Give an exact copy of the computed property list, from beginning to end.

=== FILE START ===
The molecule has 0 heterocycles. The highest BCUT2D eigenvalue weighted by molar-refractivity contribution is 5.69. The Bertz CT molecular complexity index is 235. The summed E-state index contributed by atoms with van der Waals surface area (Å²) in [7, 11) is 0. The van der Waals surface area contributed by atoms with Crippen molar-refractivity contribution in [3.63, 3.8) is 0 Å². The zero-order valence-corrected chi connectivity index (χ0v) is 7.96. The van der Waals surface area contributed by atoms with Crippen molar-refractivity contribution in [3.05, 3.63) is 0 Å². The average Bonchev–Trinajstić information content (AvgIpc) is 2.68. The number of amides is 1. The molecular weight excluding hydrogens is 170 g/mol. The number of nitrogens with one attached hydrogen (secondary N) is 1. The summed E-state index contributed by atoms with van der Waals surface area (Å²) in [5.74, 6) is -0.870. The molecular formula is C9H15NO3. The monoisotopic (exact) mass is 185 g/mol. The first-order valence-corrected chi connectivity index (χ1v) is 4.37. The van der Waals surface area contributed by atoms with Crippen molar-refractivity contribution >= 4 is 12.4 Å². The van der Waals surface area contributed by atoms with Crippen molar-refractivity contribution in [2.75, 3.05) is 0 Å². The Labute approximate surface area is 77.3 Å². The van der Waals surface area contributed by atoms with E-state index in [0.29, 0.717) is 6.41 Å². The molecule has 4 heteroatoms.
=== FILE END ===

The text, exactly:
The molecule has 0 heterocycles. The highest BCUT2D eigenvalue weighted by molar-refractivity contribution is 5.69. The Bertz CT molecular complexity index is 235. The summed E-state index contributed by atoms with van der Waals surface area (Å²) in [7, 11) is 0. The van der Waals surface area contributed by atoms with Crippen molar-refractivity contribution in [3.63, 3.8) is 0 Å². The zero-order valence-corrected chi connectivity index (χ0v) is 7.96. The van der Waals surface area contributed by atoms with Crippen molar-refractivity contribution in [3.05, 3.63) is 0 Å². The average Bonchev–Trinajstić information content (AvgIpc) is 2.68. The number of amides is 1. The molecular weight excluding hydrogens is 170 g/mol. The number of nitrogens with one attached hydrogen (secondary N) is 1. The summed E-state index contributed by atoms with van der Waals surface area (Å²) in [5.74, 6) is -0.870. The molecular formula is C9H15NO3. The monoisotopic (exact) mass is 185 g/mol. The first-order valence-corrected chi connectivity index (χ1v) is 4.37. The van der Waals surface area contributed by atoms with Crippen molar-refractivity contribution >= 4 is 12.4 Å². The van der Waals surface area contributed by atoms with Crippen molar-refractivity contribution in [2.75, 3.05) is 0 Å². The Labute approximate surface area is 77.3 Å². The van der Waals surface area contributed by atoms with E-state index in [0.29, 0.717) is 6.41 Å². The molecule has 4 heteroatoms.